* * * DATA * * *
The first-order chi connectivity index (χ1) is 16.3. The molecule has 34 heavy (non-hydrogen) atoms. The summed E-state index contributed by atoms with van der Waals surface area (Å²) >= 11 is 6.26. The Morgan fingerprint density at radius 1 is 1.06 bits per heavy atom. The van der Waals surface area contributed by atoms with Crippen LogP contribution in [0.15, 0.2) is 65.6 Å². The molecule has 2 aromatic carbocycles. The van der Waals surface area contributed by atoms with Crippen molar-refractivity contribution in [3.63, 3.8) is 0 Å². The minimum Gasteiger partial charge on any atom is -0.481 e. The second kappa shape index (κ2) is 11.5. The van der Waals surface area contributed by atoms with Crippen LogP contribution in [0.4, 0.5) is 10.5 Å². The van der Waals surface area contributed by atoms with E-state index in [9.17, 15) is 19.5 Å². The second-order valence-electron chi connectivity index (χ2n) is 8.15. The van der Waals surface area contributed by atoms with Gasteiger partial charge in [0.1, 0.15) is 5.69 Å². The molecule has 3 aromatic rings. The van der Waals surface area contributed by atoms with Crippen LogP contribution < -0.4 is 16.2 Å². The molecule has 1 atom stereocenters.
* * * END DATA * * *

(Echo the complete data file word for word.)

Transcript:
The first-order chi connectivity index (χ1) is 16.3. The molecule has 34 heavy (non-hydrogen) atoms. The summed E-state index contributed by atoms with van der Waals surface area (Å²) >= 11 is 6.26. The Morgan fingerprint density at radius 1 is 1.06 bits per heavy atom. The van der Waals surface area contributed by atoms with Crippen LogP contribution in [0.15, 0.2) is 65.6 Å². The molecule has 2 aromatic carbocycles. The van der Waals surface area contributed by atoms with Crippen molar-refractivity contribution in [3.63, 3.8) is 0 Å². The minimum Gasteiger partial charge on any atom is -0.481 e. The second kappa shape index (κ2) is 11.5. The van der Waals surface area contributed by atoms with Crippen LogP contribution in [0.4, 0.5) is 10.5 Å². The van der Waals surface area contributed by atoms with E-state index in [9.17, 15) is 19.5 Å². The second-order valence-electron chi connectivity index (χ2n) is 8.15. The van der Waals surface area contributed by atoms with Gasteiger partial charge in [0.1, 0.15) is 5.69 Å². The molecule has 3 aromatic rings. The van der Waals surface area contributed by atoms with Crippen LogP contribution < -0.4 is 16.2 Å². The molecule has 1 atom stereocenters.